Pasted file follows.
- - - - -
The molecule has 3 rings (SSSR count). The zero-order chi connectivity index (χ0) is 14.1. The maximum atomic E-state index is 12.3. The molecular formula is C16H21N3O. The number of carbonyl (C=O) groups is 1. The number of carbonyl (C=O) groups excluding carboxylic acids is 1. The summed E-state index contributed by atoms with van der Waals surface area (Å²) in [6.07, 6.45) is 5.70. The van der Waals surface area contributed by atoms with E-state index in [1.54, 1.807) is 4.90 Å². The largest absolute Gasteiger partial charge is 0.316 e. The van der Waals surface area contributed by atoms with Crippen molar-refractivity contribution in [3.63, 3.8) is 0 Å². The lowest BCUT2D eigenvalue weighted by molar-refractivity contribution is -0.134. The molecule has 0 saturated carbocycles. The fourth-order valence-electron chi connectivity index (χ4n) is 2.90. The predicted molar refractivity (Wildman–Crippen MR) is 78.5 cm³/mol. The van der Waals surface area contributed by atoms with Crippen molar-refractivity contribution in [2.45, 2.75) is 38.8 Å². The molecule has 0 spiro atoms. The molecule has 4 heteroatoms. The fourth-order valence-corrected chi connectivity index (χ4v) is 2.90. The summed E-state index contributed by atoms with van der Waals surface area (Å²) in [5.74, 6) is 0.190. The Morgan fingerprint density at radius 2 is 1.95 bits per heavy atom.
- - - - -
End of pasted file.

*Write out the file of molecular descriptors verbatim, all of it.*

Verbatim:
The molecule has 3 rings (SSSR count). The zero-order chi connectivity index (χ0) is 14.1. The maximum atomic E-state index is 12.3. The molecular formula is C16H21N3O. The number of carbonyl (C=O) groups is 1. The number of carbonyl (C=O) groups excluding carboxylic acids is 1. The summed E-state index contributed by atoms with van der Waals surface area (Å²) in [6.07, 6.45) is 5.70. The van der Waals surface area contributed by atoms with E-state index in [1.54, 1.807) is 4.90 Å². The largest absolute Gasteiger partial charge is 0.316 e. The van der Waals surface area contributed by atoms with Crippen molar-refractivity contribution in [3.63, 3.8) is 0 Å². The lowest BCUT2D eigenvalue weighted by molar-refractivity contribution is -0.134. The molecule has 0 saturated carbocycles. The fourth-order valence-electron chi connectivity index (χ4n) is 2.90. The predicted molar refractivity (Wildman–Crippen MR) is 78.5 cm³/mol. The van der Waals surface area contributed by atoms with Crippen molar-refractivity contribution in [2.45, 2.75) is 38.8 Å². The molecule has 0 spiro atoms. The molecule has 4 heteroatoms. The fourth-order valence-corrected chi connectivity index (χ4v) is 2.90. The summed E-state index contributed by atoms with van der Waals surface area (Å²) in [5.74, 6) is 0.190. The Morgan fingerprint density at radius 2 is 1.95 bits per heavy atom.